There is a huge amout of petrochemical industry along the Texas coast, especially around Galveston Bay and southward along the coast to just north of Corpus Christi.

While another Katrina sort of disaster is not likely, Rita will likely be a major hurricane at landfall.

Personally, I’ve never been in a hurricane. However, I did live in Alabama and Louisiana as a child and my grandparents lived in Kemah, Texas, on Galveston Bay. They went through many hurricanes, including the very strong Carla in 1961. I still have my grandmother’s 8mm movies she took of the wreckage after Carla.

I’m wondering if anyone locally (North Dakota/Minnesota) has any good hurricane stories.

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Fake Storm Photos

The internet is a strange place. Several times this summer, I’ve been sent a set of digital photos of spactacular storm scenes. Note that I said I’ve received this set several times. Each time, the pictures are supposed to have been taken recently by a friend of a friend of the sender and each time, it’s supposed to be a different storm.

Now obviously, these same pictures can’t be from a Rothsay storm and a West Fargo storm and a Watertown storm all at the same time, especially since the storms happened at different times.

The puzzle is… why? Where’s the thrill in duping people by showing them old pictures and claiming they’re something other than what they are?

Like I said, the internet can be a strange place. Here are the pictures. They are pretty cool. They’re just not from around here.

I’d be interested in hearing from anyone who’s gotten these pictures… who sent them, etc. I’d like to find out where they came from and who originally took them and when.

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The Summer of 2005

After the cool summer of 2004 (the 6th coldest on record), the summer of 2005 came in very close to the long term average, temperature wise at least. The three month average temperature was 69.2 degrees, which is very close to the seasonal average of 68.5 degrees. The average high temperature for the summer was actually about 1 degree below average. The high amount of soil moisture from rains in June and August, plus the cooling effect of daytime clouds attributed to this, but on the opposite side of this equation, the summer’s average low temperatures was 2.4 degrees above normal. Summer clouds and rain may keep the daytime temperature a bit cooler, but cloud cover and soil moisture will keep the overnight temperatures a bit warmer. This summer served as a good example of this.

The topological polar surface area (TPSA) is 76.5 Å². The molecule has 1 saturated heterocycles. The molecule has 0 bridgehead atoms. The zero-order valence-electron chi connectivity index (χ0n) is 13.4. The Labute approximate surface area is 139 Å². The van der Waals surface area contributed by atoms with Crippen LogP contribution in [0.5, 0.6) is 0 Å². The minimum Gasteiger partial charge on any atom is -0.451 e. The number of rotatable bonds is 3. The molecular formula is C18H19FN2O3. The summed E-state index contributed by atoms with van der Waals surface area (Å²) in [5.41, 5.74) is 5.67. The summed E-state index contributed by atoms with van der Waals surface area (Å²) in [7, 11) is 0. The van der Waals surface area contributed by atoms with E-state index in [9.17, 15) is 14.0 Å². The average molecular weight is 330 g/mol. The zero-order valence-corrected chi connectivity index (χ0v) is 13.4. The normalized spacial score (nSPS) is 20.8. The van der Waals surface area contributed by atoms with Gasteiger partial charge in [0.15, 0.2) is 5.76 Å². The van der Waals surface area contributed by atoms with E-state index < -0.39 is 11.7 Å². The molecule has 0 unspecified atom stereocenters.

Although the summer was fairly typical temperature wise, rainfall of course was another story. The 3 summer months had a total of 17.05 inches of rain, which made it the third wettest summer on record (with records going back to 1881). June ranked the 5th wettest, July was quite dry with only a bit over one inch falling the entire month. August started off dry and warm, but quickly turned cooler and wet with 7.52 inches of rain falling making it the third wettest August on record. So if July wasn’t such a dry month, this summer could have easily turned out to be the wettest on record, but again, it turned out ranked number 3.

The warmest temperature this summer was 95 on June 23 and the coolest was 45 recorded the morning of August 22.

Test Entry

Black clouds hung over the Fargo-Moorhead area Monday evening, putting
residents on high alert for nearly two hours but sparing the area of
any major storm damage.

For most of the region, heavy lightning seemed to cause the most anxiety.

In Horace, N.D., reports of a tree engulfed in flames and a power line
sparking nearby came in shortly before 8:30 p.m. A police dispatcher
said the tree had been struck by lightning and that the caller thought
the power line may also have been hit.

The tree was about 30 feet from a house.

Within 15 minutes of the Horace call, a handful of Fargo apartment
buildings, businesses and hotels reported fire alarms going off.

In addition to the lightning, strong winds and a gushing of rain also blasted the Fargo area Monday night.

Nearly three-fourths of an inch of rain was reported at Hector
International Airport, according to Mark Ewens, a National Weather
Service meteorologist in Grand Forks, N.D.

Several streets in
Fargo and West Fargo sustained temporary flooding throughout the early
evening, but no major flooding was reported to the National Weather
Service, Ewens said.

It was a severe storm, but it wasnt extremely damaging, he said.

Winds gusts got as high as 45 mph  enough to knock over two campers in
the parking lot of the Wild Rice Bar in Horace, according to dispatch
reports. No one was inside.

Tornadoes also threatened the Fargo-Moorhead area in the early part of the evening but never materialized.

The radar indicated strong rotations, prompting the National Weather
Service to issue a tornado warning. Ewens said they received no reports
of actual touchdowns.

The storm system originated near Jamestown, N.D., and moved east.

No precipitation is in the forecast the next couple of days for Fargo,
but thunderstorms could return Thursday night, Ewens said.

Temperatures are expected to be in the mid-70s today and will climb back into the 80s by the end of the week.